The BHSL manure-to-energy system changes the dynamics of poultry production. A grower changes from working within the food industry to growing both food and being part of the energy industry.
The manure from broiler production has a net calorific value similar to wood chip. At 30% moisture content the net calorific value (NCV) of broiler manure is 12,676 kJ/kg. This is the equivalent of 3,521 kWh / tonne or 10.9m BTU / short ton. By comparison, wood chip at 30% moisture content has a net calorific value of 13,720 kJ/kg (see below chart).
The following chart compares the net calorific value of manure and wood chip at different levels of moisture content. Figures are based on litter made up of virgin wood shavings and use calculations from the ‘Institute of Fuel Technology’.
The BHSL process for optimising ventilation rates in order to reduce the humidity within the house also reduces the amount of moisture within the litter. This results in less ammonia being produced through microbial action.
At the end of each flock, BHSL litter has around 30% moisture content. As illustrated above, the energy value is similar to wood chip, except that it also includes nutrients which are still available in the ash (less the Nitrogen) to be land applied as required.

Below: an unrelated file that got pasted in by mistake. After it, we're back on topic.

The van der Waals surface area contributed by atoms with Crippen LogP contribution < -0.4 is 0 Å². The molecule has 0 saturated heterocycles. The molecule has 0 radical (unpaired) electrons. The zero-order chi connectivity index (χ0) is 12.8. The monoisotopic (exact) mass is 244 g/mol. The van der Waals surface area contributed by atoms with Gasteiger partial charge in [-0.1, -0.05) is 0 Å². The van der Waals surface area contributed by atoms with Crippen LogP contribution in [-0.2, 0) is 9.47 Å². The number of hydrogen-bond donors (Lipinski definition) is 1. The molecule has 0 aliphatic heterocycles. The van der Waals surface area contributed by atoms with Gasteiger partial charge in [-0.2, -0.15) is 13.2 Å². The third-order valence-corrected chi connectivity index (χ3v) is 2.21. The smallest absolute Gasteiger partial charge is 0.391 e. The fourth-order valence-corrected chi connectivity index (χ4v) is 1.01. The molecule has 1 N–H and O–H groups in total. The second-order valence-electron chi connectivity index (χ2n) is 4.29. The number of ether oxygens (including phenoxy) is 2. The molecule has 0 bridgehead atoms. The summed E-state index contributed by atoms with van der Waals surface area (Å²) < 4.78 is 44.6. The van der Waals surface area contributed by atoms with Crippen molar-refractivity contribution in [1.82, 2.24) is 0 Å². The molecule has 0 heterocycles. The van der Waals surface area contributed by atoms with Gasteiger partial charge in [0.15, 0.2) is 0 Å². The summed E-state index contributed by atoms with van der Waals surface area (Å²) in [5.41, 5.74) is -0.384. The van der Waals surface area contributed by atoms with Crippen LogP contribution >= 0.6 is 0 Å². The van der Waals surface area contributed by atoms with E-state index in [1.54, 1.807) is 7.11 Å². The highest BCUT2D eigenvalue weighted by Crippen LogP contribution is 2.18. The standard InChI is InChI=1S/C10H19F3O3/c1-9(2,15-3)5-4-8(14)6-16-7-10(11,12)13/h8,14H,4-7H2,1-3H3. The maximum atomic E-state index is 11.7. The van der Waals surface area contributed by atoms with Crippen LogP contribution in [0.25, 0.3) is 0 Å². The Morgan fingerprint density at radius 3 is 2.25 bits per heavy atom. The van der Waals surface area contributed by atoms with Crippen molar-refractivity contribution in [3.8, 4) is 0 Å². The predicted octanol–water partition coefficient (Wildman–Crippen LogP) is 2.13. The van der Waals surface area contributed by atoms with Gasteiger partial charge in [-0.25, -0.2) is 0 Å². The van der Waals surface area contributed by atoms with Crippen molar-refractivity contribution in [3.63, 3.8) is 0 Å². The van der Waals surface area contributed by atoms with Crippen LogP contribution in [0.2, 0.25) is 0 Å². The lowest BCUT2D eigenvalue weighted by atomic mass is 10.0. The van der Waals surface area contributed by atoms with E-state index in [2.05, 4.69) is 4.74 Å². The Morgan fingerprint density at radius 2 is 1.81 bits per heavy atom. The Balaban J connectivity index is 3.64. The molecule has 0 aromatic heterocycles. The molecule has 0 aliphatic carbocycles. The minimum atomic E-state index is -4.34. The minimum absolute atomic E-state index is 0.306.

This process for producing manure for use as a fuel is regulated within the EU and BHSL oversee the process to ensure continuing conformance to regulation.
So how much fuel does a Poultry farm create? This will vary depending on the age of the bird and the feed used but a good rules of thumb is that the manure will be approximately half the weight of the birds removed from the house. So if a farm clears a house of 2.4 kg birds then every 1,000 birds will leave behind 1.2 tonnes of manure.
“As a guide, the manure left behind will be around half the weight of the birds that were removed.”
Within temperate climates such as the UK, each bird typically creates enough manure to meet the minimum ventilation heating needs of 3 birds. There will be very cold periods within the year when supplemental heating will still be needed, but manure can be used to replace most of the fossil fuels used for heat on a site.
This means, and in warmer climates especially, that there is manure remaining after heating that can be put to use to generate electricity. BHSL will design a bio-secure storage and handling solution that uses all the manure created on the site.
Every site is different, so BHSL model the detailed energy demands and manure production for each site as part of the design process.